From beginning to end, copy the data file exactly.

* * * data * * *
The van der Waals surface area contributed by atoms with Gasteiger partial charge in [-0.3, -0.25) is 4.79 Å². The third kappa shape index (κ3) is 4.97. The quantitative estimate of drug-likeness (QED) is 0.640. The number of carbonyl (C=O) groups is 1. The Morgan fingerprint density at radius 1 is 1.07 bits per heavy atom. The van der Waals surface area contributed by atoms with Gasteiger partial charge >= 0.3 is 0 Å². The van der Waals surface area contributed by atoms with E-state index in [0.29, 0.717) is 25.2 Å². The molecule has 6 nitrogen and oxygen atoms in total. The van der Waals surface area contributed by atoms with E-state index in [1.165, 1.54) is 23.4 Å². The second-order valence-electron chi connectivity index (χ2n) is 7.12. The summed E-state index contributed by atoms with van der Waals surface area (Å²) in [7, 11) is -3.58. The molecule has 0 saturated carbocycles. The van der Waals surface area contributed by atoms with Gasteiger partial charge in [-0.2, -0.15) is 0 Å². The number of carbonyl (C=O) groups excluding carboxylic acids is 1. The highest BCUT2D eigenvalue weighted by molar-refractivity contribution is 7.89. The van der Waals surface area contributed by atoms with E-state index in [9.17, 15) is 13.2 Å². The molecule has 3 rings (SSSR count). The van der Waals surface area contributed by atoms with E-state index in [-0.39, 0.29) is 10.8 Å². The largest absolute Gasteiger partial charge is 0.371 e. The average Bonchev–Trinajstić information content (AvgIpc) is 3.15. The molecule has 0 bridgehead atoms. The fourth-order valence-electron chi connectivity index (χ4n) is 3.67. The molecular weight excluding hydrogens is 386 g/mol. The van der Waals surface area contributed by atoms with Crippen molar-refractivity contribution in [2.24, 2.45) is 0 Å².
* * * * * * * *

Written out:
The van der Waals surface area contributed by atoms with Gasteiger partial charge in [-0.3, -0.25) is 4.79 Å². The third kappa shape index (κ3) is 4.97. The quantitative estimate of drug-likeness (QED) is 0.640. The number of carbonyl (C=O) groups is 1. The Morgan fingerprint density at radius 1 is 1.07 bits per heavy atom. The van der Waals surface area contributed by atoms with Gasteiger partial charge >= 0.3 is 0 Å². The van der Waals surface area contributed by atoms with E-state index in [0.29, 0.717) is 25.2 Å². The molecule has 6 nitrogen and oxygen atoms in total. The van der Waals surface area contributed by atoms with E-state index in [1.165, 1.54) is 23.4 Å². The second-order valence-electron chi connectivity index (χ2n) is 7.12. The summed E-state index contributed by atoms with van der Waals surface area (Å²) in [7, 11) is -3.58. The molecule has 0 saturated carbocycles. The van der Waals surface area contributed by atoms with Gasteiger partial charge in [-0.2, -0.15) is 0 Å². The number of carbonyl (C=O) groups excluding carboxylic acids is 1. The highest BCUT2D eigenvalue weighted by molar-refractivity contribution is 7.89. The van der Waals surface area contributed by atoms with E-state index in [9.17, 15) is 13.2 Å². The molecule has 3 rings (SSSR count). The van der Waals surface area contributed by atoms with E-state index in [-0.39, 0.29) is 10.8 Å². The largest absolute Gasteiger partial charge is 0.371 e. The average Bonchev–Trinajstić information content (AvgIpc) is 3.15. The molecule has 0 bridgehead atoms. The fourth-order valence-electron chi connectivity index (χ4n) is 3.67. The molecular weight excluding hydrogens is 386 g/mol. The van der Waals surface area contributed by atoms with Crippen molar-refractivity contribution in [2.24, 2.45) is 0 Å².